1. She Is Mentioned Just Twice By Name in Scripture

It is relatively unusual for a woman to be listed in the Torah. For example, while we are told the names of 12 of Jacob’s sons, we know the name of just one daughter, Dinah. Moving on to the next generation, in the count of the 70 souls who descended to Egypt with Jacob, only one granddaughter is mentioned: “And the sons of Asher … and Serach, their sister.”1

When counting the population of the families poised to enter the Holy Land 250 years later, we find amidst the heavily male census: “And the daughter of Asher: Serach.”2

2. She Was (Not) Adopted

There is a tradition that Serach was not the biological daughter of Asher. Rather, she came to the family of Jacob as a child when her mother married Asher. This explains why Genesis identifies her as the sister of Asher’s sons, and not simply as his daughter. This would also explain what she is doing on the genealogical lists in the first place. Since her biological father left no male heirs, she inherited his possessions, which gave her power and influence few women had in those days.3

It should be noted that this approach is questioned, as it does not square with the straightforward reading of the verse where she is counted among those who “issued from the loins of Jacob.”4

3. She Is Best Known for Telling Jacob That Joseph Was Still Alive

Jacob had long believed his beloved son, Joseph, to be dead. When Joseph’s brothers found him alive and well in Egypt, they were afraid that breaking the news to their father would come as a shock and endanger his health.

What did they do? They asked Serach5 to break the news to him gently. How did she go about it?

According to one tradition, she waited until he began praying and then began saying the following rhyme:
Is Joseph alive in Egypt (Mitzrayim)
With children on his knees (birkayim)
Menasseh and Ephraim?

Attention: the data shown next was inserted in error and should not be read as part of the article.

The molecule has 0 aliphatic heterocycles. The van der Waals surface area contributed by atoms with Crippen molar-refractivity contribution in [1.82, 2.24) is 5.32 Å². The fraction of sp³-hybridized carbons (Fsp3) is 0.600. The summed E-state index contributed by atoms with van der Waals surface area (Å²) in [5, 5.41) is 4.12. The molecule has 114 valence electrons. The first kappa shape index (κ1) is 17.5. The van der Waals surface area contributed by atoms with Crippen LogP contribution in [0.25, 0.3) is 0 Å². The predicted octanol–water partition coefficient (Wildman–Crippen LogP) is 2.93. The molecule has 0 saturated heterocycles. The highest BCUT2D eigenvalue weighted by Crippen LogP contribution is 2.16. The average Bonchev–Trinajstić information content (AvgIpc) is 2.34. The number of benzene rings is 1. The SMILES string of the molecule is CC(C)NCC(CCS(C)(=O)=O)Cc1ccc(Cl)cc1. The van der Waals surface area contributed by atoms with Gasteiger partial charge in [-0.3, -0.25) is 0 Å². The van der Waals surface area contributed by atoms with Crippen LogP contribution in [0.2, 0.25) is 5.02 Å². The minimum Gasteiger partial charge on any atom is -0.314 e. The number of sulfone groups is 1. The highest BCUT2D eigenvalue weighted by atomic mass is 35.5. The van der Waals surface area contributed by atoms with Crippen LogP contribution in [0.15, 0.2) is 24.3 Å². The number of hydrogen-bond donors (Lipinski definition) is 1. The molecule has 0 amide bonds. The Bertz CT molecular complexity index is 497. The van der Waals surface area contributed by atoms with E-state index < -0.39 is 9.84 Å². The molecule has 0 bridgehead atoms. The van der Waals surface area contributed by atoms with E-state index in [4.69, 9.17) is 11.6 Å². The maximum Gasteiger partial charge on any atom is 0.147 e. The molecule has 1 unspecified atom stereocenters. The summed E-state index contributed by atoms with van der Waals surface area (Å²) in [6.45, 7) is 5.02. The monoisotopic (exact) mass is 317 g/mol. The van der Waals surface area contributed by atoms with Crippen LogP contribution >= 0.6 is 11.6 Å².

As he prayed, he still could not believe it to be true. However, once he finished and saw the wagons Joseph had sent, he was finally convinced that his son was alive.6

According to the most popular telling of this incident, we are told that she shared the news while strumming on a harp.7

4. She Was Entrusted With the Secret of Redemption

Various Midrashic accounts tell us that Serach was among the few who lived through the entire Egyptian exile.8 Thus, when Moses came and declared that he had been chosen by G‑d to lead the people out of Egypt, they consulted with Serach to see if his words reflected the “secret of redemption, she had heard from her father, Asher, who had heard them from his father, Jacob.”9

5. She Identified Joseph’s Underwater Tomb

When it came time for Moses to take Joseph’s remains with him on the way out of Egypt, it was Serach who directed him to the bottom of the Nile River.10

6. She Was the Wise Woman of Avel

We read in the Book of Samuel11 about a man named Sheva ben Bichri who tried to stage an uprising against King David and then took refuge in the city of Avel. Seeing that the entire city was in danger, a certain wise woman bravely left the city walls and brokered a deal with Yoav, David’s general.

Who was this woman? According to ancient sources she was none other than Serach, daughter of Asher.”12

7. She Never “Died”

In fact, she never died in the conventional sense of the word. Because of the service she provided her grandfather, she merited to enter the Garden of Eden while still alive.13

The Zohar describes four chambers, each of which is presided over by a righteous woman. Regarding Serach’s chamber, we read how she greets the light-filled form of Joseph three times a day, and rejoices in the role she played in reuniting him with his father.

She then leads the women in praising G‑d and studying Torah.14

8. Her Tomb Is in Iran

Among the Jews of Iran, there is a special cemetery in Lenjan (Isfahan Province) where the remains of Serach are said to be buried. According to tradition, in the days of Abbas I of Persia (1571 – 1629), the salvation of the Jewish community came about through an incident that happened there. The place has a synagogue and was once frequently visited by Jews from all over.